In effect, forced labour taken from the unemployed would be indistinguishable from the forced labour already extracted from those members of the working class unfortunate enough to be held within our prison system. The next step for Cameron is surely the establishment of an English equivalent of the Deutsche Arbeiterfront, were the current labour lieutenants of the bourgeoisie not already ably fulfilling this task!
The Tory scheme promises employers a continual stream of free labour to undertake jobs which would otherwise be waged and available to young people. What employer in their right mind would pay for a job to be done when they can get it done for free indefinitely?
In light of this, we assert that the entire debate about the efficacy of pilot schemes for this policy is meaningless. If youth unemployment can be demonstrated to have gone down in areas where this policy has been implemented, this is entirely dependent on the fact that the policy was implemented in isolation. It may be that cleaning graffiti for free in one borough may make you an attractive applicant for a cleaning job in an adjacent council, but if all areas and all comparative employers are guaranteed free labour then such jobs will begin disappear. Any analysis which ignores this fact is doomed to be merely an exercise in rhetoric, rather than a concrete appraisal of young people’s future.
Against the Tories’ shambolic, back of a fag packet proposal, Labour have sensibly seized the opportunity to indulge in some populist ‘left’ posturing. Mr Miliband has promised a guaranteed six-month employment contract to every young person out of work, and guaranteed apprenticeships to all school leavers with relevant grades. With a political foresight with which he can rarely be credited, ‘Red Ed’ even had the sense to combine social-democratic nostalgia with a pretence of class war leadership – proclaiming that this miraculous policy would be funded by a tax on bankers’ bonuses and, thus, striking a blow at the bogeymen of the reformist anti-austerity movement.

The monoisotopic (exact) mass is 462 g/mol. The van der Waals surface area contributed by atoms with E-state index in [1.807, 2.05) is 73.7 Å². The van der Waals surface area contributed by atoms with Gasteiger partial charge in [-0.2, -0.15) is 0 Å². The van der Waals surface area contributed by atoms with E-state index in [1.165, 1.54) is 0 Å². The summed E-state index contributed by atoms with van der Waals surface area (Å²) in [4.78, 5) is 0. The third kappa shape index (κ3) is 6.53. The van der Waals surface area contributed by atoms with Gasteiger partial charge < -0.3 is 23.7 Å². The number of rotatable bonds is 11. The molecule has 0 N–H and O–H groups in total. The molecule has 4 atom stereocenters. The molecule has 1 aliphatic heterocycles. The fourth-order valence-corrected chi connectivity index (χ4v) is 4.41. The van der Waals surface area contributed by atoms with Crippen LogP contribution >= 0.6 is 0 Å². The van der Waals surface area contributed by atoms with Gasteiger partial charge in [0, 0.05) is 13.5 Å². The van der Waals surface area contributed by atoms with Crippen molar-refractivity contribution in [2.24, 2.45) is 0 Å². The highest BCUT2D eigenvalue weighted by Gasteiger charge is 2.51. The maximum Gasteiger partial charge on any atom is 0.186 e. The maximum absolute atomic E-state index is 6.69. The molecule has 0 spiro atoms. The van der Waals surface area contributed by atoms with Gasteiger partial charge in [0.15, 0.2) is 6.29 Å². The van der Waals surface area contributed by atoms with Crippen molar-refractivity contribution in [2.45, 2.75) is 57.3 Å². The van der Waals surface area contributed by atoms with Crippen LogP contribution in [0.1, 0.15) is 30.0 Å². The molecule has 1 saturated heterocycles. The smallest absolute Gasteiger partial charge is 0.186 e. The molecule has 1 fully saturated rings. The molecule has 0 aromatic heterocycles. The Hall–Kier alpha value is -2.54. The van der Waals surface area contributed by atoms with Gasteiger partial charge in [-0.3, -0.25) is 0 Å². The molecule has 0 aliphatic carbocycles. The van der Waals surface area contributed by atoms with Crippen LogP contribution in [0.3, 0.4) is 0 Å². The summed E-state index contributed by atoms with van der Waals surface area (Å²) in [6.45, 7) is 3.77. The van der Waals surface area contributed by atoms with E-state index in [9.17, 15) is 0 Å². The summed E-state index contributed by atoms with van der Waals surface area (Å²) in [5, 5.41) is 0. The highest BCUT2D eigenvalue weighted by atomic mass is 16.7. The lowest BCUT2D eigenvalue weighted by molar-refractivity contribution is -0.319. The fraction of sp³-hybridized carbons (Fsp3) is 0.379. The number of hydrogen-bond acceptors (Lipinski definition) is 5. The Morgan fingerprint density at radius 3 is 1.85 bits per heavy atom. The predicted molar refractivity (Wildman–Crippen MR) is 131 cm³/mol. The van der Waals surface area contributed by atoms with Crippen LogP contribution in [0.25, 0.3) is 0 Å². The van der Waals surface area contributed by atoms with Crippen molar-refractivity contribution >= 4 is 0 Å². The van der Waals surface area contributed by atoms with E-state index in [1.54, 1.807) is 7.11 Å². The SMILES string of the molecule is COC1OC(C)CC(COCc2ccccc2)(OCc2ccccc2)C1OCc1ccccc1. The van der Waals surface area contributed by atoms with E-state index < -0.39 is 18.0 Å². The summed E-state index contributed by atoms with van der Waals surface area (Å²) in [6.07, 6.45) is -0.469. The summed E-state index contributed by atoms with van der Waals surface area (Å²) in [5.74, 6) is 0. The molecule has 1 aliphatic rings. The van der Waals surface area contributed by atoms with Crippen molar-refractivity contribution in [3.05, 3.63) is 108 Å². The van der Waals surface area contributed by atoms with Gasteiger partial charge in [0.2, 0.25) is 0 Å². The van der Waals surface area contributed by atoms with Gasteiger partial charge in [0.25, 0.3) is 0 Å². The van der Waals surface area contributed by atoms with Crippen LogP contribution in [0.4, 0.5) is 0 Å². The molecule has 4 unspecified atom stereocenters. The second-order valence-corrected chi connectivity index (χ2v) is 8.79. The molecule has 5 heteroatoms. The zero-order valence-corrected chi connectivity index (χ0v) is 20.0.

While openly left in rhetoric, the Labour proposal constitutes a brutal attack on the employment rights of young workers. While it may be a distinction more theoretical than real in the present age, the initial justification of capitalism’s existence is that – in opposition to feudalism – the labourer’s relation to his employer is that of a free person entering into a contract. In this free contract, the worker has the right to demand certain conditions of his employer and, if these are not forthcoming, may freely refuse to enter into a given employment; losing only the wages that this employ would have secured him in future. Even this basic right of a worker is violated by Labour’s proposal. In an attempt to look ‘tough’ on those claiming benefits, Mr Miliband has followed the Tory example and promised to refuse benefits to any young people who turn down the job offered them. This position denies young workers the same basic rights held by everyone else and cannot conceivably be justified, even within the rules of the capitalist labour market.
We believe that the solution to youth unemployment is not to be found in the harassment of working class youth, but in the creation of a society which can offer young people meaningful work. We have no illusions that a one-off tax on one part of the capitalist class can pay for a wonder policy to solve the various difficulties facing young workers; capital is global and able to avoid national taxation with relative ease. We believe that only through creating a society where the working class controls what it produces and how it is distributed can we ensure long term, fulfilling and meaningful employment for all. We refuse to accept that young workers are to blame for youth unemployment, and we refuse to accept that we must beg employers for the ‘charity’ of hiring us. The only future which will work for us is socialism, and socialism is the only future we fight for.
> Who stole OUR future?